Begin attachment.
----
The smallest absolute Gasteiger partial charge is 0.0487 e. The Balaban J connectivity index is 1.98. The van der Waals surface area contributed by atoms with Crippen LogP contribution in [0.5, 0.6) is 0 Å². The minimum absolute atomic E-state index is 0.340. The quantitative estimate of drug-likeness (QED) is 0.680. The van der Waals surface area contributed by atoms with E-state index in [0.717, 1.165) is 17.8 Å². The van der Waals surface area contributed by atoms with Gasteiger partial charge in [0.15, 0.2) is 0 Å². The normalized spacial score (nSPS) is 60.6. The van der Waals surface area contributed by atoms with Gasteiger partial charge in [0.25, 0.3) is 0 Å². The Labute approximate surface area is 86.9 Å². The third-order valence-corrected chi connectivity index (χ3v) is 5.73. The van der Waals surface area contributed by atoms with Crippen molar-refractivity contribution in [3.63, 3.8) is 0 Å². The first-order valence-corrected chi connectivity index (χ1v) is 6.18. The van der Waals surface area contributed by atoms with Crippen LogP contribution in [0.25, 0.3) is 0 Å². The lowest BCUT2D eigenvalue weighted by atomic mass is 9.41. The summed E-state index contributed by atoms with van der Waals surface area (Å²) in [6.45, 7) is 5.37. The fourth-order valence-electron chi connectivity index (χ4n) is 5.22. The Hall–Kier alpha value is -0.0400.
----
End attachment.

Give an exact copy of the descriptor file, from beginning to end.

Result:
The smallest absolute Gasteiger partial charge is 0.0487 e. The Balaban J connectivity index is 1.98. The van der Waals surface area contributed by atoms with Crippen LogP contribution in [0.5, 0.6) is 0 Å². The minimum absolute atomic E-state index is 0.340. The quantitative estimate of drug-likeness (QED) is 0.680. The van der Waals surface area contributed by atoms with E-state index in [0.717, 1.165) is 17.8 Å². The van der Waals surface area contributed by atoms with Gasteiger partial charge in [0.15, 0.2) is 0 Å². The normalized spacial score (nSPS) is 60.6. The van der Waals surface area contributed by atoms with Gasteiger partial charge in [0.25, 0.3) is 0 Å². The Labute approximate surface area is 86.9 Å². The third-order valence-corrected chi connectivity index (χ3v) is 5.73. The van der Waals surface area contributed by atoms with Crippen molar-refractivity contribution in [3.63, 3.8) is 0 Å². The first-order valence-corrected chi connectivity index (χ1v) is 6.18. The van der Waals surface area contributed by atoms with Crippen LogP contribution in [0.25, 0.3) is 0 Å². The lowest BCUT2D eigenvalue weighted by atomic mass is 9.41. The summed E-state index contributed by atoms with van der Waals surface area (Å²) in [6.45, 7) is 5.37. The fourth-order valence-electron chi connectivity index (χ4n) is 5.22. The Hall–Kier alpha value is -0.0400.